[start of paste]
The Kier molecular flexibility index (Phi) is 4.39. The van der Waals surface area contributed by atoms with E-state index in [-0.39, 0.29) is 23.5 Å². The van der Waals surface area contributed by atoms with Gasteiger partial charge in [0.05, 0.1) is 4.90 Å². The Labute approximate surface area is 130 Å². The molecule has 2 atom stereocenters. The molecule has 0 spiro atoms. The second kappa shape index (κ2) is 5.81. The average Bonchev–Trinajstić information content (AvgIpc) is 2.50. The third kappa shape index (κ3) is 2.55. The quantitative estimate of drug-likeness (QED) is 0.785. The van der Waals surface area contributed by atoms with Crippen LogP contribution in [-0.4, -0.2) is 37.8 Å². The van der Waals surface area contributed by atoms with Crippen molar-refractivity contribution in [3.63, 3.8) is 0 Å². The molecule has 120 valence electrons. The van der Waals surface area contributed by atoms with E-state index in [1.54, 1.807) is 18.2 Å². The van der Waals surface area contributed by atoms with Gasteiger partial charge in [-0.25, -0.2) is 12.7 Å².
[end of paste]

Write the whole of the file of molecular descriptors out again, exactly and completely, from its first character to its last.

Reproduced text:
The Kier molecular flexibility index (Phi) is 4.39. The van der Waals surface area contributed by atoms with E-state index in [-0.39, 0.29) is 23.5 Å². The van der Waals surface area contributed by atoms with Gasteiger partial charge in [0.05, 0.1) is 4.90 Å². The Labute approximate surface area is 130 Å². The molecule has 2 atom stereocenters. The molecule has 0 spiro atoms. The second kappa shape index (κ2) is 5.81. The average Bonchev–Trinajstić information content (AvgIpc) is 2.50. The third kappa shape index (κ3) is 2.55. The quantitative estimate of drug-likeness (QED) is 0.785. The van der Waals surface area contributed by atoms with Crippen LogP contribution in [-0.4, -0.2) is 37.8 Å². The van der Waals surface area contributed by atoms with Crippen molar-refractivity contribution in [3.63, 3.8) is 0 Å². The molecule has 120 valence electrons. The van der Waals surface area contributed by atoms with E-state index in [1.54, 1.807) is 18.2 Å². The van der Waals surface area contributed by atoms with Gasteiger partial charge in [-0.25, -0.2) is 12.7 Å².